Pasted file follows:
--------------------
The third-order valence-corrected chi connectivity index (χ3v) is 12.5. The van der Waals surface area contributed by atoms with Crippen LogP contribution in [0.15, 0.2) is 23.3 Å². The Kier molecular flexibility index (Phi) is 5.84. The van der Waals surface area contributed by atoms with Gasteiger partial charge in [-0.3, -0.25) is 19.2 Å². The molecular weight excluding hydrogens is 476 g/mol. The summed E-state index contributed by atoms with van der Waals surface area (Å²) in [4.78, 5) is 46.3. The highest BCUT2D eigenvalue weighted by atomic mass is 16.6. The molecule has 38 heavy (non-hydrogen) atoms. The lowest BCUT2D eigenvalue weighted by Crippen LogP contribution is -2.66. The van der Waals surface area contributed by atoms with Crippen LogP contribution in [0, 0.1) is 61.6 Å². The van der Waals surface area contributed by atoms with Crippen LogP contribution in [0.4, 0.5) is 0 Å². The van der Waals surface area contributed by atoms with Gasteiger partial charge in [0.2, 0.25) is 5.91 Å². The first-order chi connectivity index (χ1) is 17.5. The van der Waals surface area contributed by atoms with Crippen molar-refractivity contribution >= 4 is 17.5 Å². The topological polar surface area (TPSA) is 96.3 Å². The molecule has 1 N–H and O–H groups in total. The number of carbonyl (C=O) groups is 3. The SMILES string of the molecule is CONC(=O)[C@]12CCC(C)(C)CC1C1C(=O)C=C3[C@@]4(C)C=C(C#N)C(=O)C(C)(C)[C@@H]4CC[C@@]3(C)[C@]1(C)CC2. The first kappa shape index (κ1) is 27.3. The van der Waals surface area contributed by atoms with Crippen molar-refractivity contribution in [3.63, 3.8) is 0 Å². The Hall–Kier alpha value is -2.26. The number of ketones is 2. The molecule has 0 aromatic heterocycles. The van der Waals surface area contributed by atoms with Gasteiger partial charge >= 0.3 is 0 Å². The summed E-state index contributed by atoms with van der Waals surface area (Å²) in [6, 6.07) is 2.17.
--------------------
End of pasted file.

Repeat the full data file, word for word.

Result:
The third-order valence-corrected chi connectivity index (χ3v) is 12.5. The van der Waals surface area contributed by atoms with Crippen LogP contribution in [0.15, 0.2) is 23.3 Å². The Kier molecular flexibility index (Phi) is 5.84. The van der Waals surface area contributed by atoms with Gasteiger partial charge in [-0.3, -0.25) is 19.2 Å². The molecular weight excluding hydrogens is 476 g/mol. The summed E-state index contributed by atoms with van der Waals surface area (Å²) in [4.78, 5) is 46.3. The highest BCUT2D eigenvalue weighted by atomic mass is 16.6. The molecule has 38 heavy (non-hydrogen) atoms. The lowest BCUT2D eigenvalue weighted by Crippen LogP contribution is -2.66. The van der Waals surface area contributed by atoms with Crippen LogP contribution in [0, 0.1) is 61.6 Å². The van der Waals surface area contributed by atoms with Crippen LogP contribution in [0.4, 0.5) is 0 Å². The van der Waals surface area contributed by atoms with Gasteiger partial charge in [0.2, 0.25) is 5.91 Å². The first-order chi connectivity index (χ1) is 17.5. The van der Waals surface area contributed by atoms with Crippen molar-refractivity contribution >= 4 is 17.5 Å². The topological polar surface area (TPSA) is 96.3 Å². The molecule has 1 N–H and O–H groups in total. The number of carbonyl (C=O) groups is 3. The SMILES string of the molecule is CONC(=O)[C@]12CCC(C)(C)CC1C1C(=O)C=C3[C@@]4(C)C=C(C#N)C(=O)C(C)(C)[C@@H]4CC[C@@]3(C)[C@]1(C)CC2. The first kappa shape index (κ1) is 27.3. The van der Waals surface area contributed by atoms with Crippen molar-refractivity contribution in [3.63, 3.8) is 0 Å². The Hall–Kier alpha value is -2.26. The number of ketones is 2. The molecule has 0 aromatic heterocycles. The van der Waals surface area contributed by atoms with Gasteiger partial charge >= 0.3 is 0 Å². The summed E-state index contributed by atoms with van der Waals surface area (Å²) in [6, 6.07) is 2.17.